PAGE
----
Eighth Circuit decision opens path to continued constitutional challenge of MN sex offender program

By Chris Serres . . . A protracted case challenging the constitutionality of Minnesota’s system for treating sex offenders outside prison has gained new life after a federal appeals court in St. Louis ruled that claims contesting the program’s unusual conditions of confinement can move forward.

In a decision released Wednesday, a three-judge panel of the U.S. Court of Appeals for the Eighth Circuit determined that a review of allegations that clients of the Minnesota Sex Offender Program (MSOP) were subjected to improper punishment and inadequate treatment should proceed. The decision sets the stage for another pitched debate over the future of the program, which confines more than 730 men in prisonlike treatment centers long after their criminal sentences have ended.

The ruling comes nearly a decade after a group of civilly committed sex offenders sued the state, arguing during a six-week trial that Minnesota’s system violated their due process rights under the U.S. Constitution by depriving them of access to the courts and other basic safeguards found in the criminal justice system.

It also comes following unrest at the Moose Lake treatment center, where offenders recently went on a two-week hunger strike to protest their indefinite confinements and demand a clear path toward release into the community.

Some men have been held at the MSOP treatment centers for years or even decades after completing their prison terms — effectively turning the program into what critics say is a de facto life sentence.

Read the remainder of the piece here at the Star Tribune.

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    • #81024 Reply
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      Tim in WI

      93+ million,
      imagine what can be done with that kind of money!!!
      And that is only 1 year budget. Been going on for over two decades.
      No wonder advocacy in this context is slow moving.

    • #81078 Reply
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      Shaun in MN

      I have a friend who was civilly committed in 2017 after serving 30 yrs on a single charge. He himself holds that he deserved that time and he used it to the best of his ability. He completed treatment and conitunally sought to better himself. Finding every route to mend what was broke with him. When i was in treatment i srruggled with trusting anyone due to my life trauma and abuse suffered. He is the reason i am free, have a healthy relationship, am a good person, and law abiding. He showed me people genuinely care and i can trust people. He is a even better man then me hands down.
      Yet here i am free, as i earned, and he is committed. He is still learning everyday. His attitude is of gratitude and not anger when he calls. He greatful for what he has and hopeful for a 2nd chance. Yet his therapists tell him weekly to keep doing a great job and pray. Because no matter what he does its very unlikely the state will release him. Thats disgusting that your own care givers would have to say that. Some people dont deserve a third or 4th chance because they CHOOSE not to get better. Those that put the work in are redeemable and deserve that oppertunity.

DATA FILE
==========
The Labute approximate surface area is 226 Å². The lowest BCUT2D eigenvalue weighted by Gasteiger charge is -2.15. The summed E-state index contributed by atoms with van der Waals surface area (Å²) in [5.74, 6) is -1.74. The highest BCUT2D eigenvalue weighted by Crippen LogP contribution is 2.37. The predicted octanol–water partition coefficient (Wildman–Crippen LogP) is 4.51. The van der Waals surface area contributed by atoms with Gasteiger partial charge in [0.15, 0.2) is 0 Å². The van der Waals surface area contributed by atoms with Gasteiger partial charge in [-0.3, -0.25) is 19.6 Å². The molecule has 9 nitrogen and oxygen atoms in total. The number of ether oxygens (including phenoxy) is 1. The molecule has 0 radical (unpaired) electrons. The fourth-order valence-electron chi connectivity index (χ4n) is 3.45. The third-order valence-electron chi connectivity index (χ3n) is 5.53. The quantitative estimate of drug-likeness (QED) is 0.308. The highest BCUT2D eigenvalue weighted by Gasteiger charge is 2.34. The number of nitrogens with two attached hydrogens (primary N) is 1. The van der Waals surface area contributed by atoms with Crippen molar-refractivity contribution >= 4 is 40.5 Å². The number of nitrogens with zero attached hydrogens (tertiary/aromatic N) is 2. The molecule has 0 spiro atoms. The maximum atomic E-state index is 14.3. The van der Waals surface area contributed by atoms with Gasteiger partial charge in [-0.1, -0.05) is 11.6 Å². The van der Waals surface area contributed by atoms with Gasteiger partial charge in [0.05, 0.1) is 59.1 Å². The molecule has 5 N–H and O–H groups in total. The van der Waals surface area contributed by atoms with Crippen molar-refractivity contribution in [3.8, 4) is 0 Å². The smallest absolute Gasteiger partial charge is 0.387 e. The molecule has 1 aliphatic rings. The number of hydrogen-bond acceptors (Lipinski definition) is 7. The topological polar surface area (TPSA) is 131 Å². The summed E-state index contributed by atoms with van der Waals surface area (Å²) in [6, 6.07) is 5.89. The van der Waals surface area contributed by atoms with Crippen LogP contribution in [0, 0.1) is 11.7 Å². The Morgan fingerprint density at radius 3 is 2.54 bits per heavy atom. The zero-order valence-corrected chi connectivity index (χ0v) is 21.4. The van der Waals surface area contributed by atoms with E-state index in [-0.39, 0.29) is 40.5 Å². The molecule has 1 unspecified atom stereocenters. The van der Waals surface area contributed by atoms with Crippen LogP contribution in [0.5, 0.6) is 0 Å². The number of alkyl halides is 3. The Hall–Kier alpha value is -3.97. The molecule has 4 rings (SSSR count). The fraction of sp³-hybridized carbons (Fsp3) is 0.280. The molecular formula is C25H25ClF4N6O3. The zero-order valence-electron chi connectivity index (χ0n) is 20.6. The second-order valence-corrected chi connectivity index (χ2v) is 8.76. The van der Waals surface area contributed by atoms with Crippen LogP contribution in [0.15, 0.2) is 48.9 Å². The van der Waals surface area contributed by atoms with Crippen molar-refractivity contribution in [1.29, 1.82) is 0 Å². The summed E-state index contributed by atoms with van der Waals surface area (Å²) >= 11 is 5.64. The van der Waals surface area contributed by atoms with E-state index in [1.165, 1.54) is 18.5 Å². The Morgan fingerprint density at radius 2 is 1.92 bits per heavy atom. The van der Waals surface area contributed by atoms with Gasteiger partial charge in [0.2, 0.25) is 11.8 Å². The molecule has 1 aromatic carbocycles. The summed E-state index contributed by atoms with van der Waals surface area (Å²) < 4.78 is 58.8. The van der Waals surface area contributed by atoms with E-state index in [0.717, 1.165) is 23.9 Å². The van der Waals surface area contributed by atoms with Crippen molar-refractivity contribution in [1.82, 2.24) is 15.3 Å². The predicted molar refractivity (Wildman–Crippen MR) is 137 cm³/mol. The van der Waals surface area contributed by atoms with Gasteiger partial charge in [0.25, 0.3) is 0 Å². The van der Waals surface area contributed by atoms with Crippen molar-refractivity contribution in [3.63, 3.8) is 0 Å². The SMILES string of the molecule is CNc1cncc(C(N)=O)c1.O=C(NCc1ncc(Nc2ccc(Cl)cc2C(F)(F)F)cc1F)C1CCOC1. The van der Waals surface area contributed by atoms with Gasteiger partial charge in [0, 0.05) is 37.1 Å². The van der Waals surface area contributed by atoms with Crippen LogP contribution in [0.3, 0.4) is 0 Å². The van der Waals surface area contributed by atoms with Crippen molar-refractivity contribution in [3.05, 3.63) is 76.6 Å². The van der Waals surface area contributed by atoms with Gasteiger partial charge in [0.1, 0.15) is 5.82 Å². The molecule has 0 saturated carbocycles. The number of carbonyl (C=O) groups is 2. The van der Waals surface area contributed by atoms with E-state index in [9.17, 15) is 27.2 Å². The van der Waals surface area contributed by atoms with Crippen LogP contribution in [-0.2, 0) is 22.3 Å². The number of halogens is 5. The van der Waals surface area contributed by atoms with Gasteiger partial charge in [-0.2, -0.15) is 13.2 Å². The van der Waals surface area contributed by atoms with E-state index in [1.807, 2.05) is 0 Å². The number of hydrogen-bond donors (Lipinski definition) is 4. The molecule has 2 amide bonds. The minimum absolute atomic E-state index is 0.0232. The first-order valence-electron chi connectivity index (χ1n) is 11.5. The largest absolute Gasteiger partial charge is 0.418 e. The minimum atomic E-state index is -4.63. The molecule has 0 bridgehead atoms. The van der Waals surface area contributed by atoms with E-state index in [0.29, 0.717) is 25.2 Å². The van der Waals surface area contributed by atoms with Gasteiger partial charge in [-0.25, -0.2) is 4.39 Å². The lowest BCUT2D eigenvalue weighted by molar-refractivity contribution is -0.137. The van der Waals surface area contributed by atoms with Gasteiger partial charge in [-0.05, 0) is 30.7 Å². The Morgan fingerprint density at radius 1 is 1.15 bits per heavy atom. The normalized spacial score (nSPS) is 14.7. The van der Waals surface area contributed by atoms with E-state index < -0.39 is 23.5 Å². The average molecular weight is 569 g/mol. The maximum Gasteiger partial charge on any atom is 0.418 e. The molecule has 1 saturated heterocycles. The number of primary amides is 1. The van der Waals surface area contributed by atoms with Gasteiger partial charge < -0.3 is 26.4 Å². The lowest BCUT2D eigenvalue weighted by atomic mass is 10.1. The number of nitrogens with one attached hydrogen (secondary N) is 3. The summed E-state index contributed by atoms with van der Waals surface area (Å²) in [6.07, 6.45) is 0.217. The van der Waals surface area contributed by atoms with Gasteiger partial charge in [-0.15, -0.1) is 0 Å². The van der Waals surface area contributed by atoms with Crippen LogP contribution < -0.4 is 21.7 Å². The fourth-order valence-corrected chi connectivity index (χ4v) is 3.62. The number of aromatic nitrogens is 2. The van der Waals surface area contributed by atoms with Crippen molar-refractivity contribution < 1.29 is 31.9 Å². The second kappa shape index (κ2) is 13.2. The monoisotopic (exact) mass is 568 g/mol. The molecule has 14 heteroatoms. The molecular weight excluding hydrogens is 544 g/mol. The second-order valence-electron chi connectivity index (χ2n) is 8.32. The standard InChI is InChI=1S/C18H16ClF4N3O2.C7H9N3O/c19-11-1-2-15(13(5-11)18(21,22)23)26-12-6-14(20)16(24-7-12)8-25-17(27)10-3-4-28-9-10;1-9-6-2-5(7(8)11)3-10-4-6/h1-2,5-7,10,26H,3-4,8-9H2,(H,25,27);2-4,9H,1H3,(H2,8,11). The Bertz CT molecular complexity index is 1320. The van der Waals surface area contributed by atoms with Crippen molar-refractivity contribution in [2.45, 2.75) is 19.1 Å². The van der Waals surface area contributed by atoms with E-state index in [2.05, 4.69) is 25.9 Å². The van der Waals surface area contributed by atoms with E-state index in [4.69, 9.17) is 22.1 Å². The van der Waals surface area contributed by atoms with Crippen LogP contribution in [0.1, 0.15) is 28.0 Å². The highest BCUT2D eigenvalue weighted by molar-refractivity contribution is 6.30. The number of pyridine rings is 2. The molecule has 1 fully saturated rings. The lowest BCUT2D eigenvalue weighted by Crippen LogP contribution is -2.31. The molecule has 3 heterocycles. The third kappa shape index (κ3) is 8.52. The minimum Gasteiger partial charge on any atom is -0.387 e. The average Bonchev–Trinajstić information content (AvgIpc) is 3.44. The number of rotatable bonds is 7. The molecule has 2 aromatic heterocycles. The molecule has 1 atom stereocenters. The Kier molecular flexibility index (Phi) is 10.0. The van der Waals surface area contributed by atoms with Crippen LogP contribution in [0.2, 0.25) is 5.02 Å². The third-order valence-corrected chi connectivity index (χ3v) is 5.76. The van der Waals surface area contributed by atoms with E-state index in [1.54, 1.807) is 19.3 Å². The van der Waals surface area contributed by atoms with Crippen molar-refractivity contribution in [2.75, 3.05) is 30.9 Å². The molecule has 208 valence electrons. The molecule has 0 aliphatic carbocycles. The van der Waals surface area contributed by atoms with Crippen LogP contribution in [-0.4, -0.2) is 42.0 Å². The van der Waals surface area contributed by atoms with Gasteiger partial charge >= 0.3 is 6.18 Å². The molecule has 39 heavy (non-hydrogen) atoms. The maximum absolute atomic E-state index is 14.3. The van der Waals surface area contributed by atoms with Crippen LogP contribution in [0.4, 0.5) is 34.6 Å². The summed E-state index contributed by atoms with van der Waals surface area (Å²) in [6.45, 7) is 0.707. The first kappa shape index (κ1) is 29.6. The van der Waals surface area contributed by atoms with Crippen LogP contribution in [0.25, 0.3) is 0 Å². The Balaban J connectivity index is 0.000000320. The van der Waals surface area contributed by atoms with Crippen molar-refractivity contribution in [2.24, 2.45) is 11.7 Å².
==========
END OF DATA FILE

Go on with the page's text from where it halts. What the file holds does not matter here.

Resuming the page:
• #81225 Reply
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      Perry

      Once again; it’s all about THE MONEY! They don’t care how much ‘work’ you put in to get better. All they care about is how much longer they can keep you inside and get annual money for you being continually locked up!! Look, having a Great Attitude is nice and all, but if you’re still not being given an opportunity to demonstrate your willingness to use the ‘so-called tools’ you’ve been taught over and again to use, then what’s the damn point in learning them after all? They’re not going to let you out…EVER! So it is a life sentence!! Furthermore, let’s be really For Real about all of this: They NEVER INTENDED, for it to be anything else but the way they currently have it!
      Nuff Said!

    • #81232 Reply
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      WearethePeople

      Shaun,
      That was very well said! We will end this discrepancy, just like what has been done for the other groups that have been labeled. Things change, we just have to work together and show the flaws.

    • #81241 Reply
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      Merry Schoon

      My Son is incarcerated at MSOP Moose Lake and was one of the hunger strikers. We’re making progress, but we need all the support we can get!
      One thing we can all do is to help change the public perception by changing the language. We as a group no longer refer to the inmates as “Sex Offenders”. We use “Residents, Clients or People” We are also trying to change the name of the facility to something more neutral.
      Please join us in our efforts!

      Thank-you!

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